Individuals or businesses with few or no assets file Chapter 7 bankruptcy. The chapter allows individuals to dispose of their unsecured debts, such as credit cards and medical bills. Individuals with nonexempt assets, such as family heirlooms (collections with high valuations, such as coin or stamp collections),second homes and vehicles,and cash, stocks or bonds, must liquidate the property to repay some or all of their unsecured debts. So, you’re basically selling off your assets in order to clear away your debt.Consumers who have no valuable assets and only exempt property, such as household goods, clothing, tools for their trades and a personal vehicle up to a certain value, repay no part of their unsecured debt.

Businesses often file Chapter 11 bankruptcy, the goal of which is to reorganize and once again become profitable. Filing Chapter 11 bankruptcy allows a company to create plans for profitability, cut costs and find new ways to increase revenue. For example, a housekeeping business filing Chapter 11 bankruptcy might increase its rates slightly and offer more services to become profitable. Chapter 11 bankruptcy allows a business to continue conducting its daily operations without interruption, while working on a debt repayment plan under the court’s supervision. In rare cases, individuals file Chapter 11 bankruptcy.

Individuals who make too much money to qualify for Chapter 7 bankruptcy may file under Chapter 13. The chapter allows individuals and businesses to create workable debt repayment plans. In exchange for repaying their creditors, the courts allow these debtors to keep all of their property including nonexempt property.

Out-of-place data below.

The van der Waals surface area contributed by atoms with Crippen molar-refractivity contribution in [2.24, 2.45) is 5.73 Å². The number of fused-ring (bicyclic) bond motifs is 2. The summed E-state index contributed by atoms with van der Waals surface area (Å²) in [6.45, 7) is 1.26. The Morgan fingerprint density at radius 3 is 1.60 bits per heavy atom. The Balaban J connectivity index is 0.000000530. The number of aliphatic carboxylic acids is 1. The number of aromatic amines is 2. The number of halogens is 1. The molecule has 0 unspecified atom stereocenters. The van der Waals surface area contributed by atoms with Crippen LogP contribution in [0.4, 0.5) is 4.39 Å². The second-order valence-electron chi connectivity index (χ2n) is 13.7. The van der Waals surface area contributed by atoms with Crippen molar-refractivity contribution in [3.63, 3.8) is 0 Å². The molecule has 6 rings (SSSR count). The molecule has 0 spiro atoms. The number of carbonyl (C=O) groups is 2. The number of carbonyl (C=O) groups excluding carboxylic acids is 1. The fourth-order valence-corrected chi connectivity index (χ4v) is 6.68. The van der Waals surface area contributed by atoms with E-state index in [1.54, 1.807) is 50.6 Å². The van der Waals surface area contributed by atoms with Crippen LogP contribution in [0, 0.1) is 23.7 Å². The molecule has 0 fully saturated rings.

The discharge of a Chapter 7 is usually granted about four months after the debtor files to petition for bankruptcy. For any other type of bankruptcy, the discharge can occur when it becomes practical. The Chapter 15 was added to deal with cross-border cases which involve debtors, assets, creditors and other parties who may be in more than one country. This type of petition is usually filed in the debtor’s home country.

When a debtor receives a discharge order, he is no longer legally required to pay any of the debts on that order. So, any creditor listed on that discharge cannot legally undertake any type of collection activity (making phone calls, sending letters)against the debtor once the discharge order is enforced. Therefore, the discharge absolves the debtor of any personal liability for the debts specified in the order.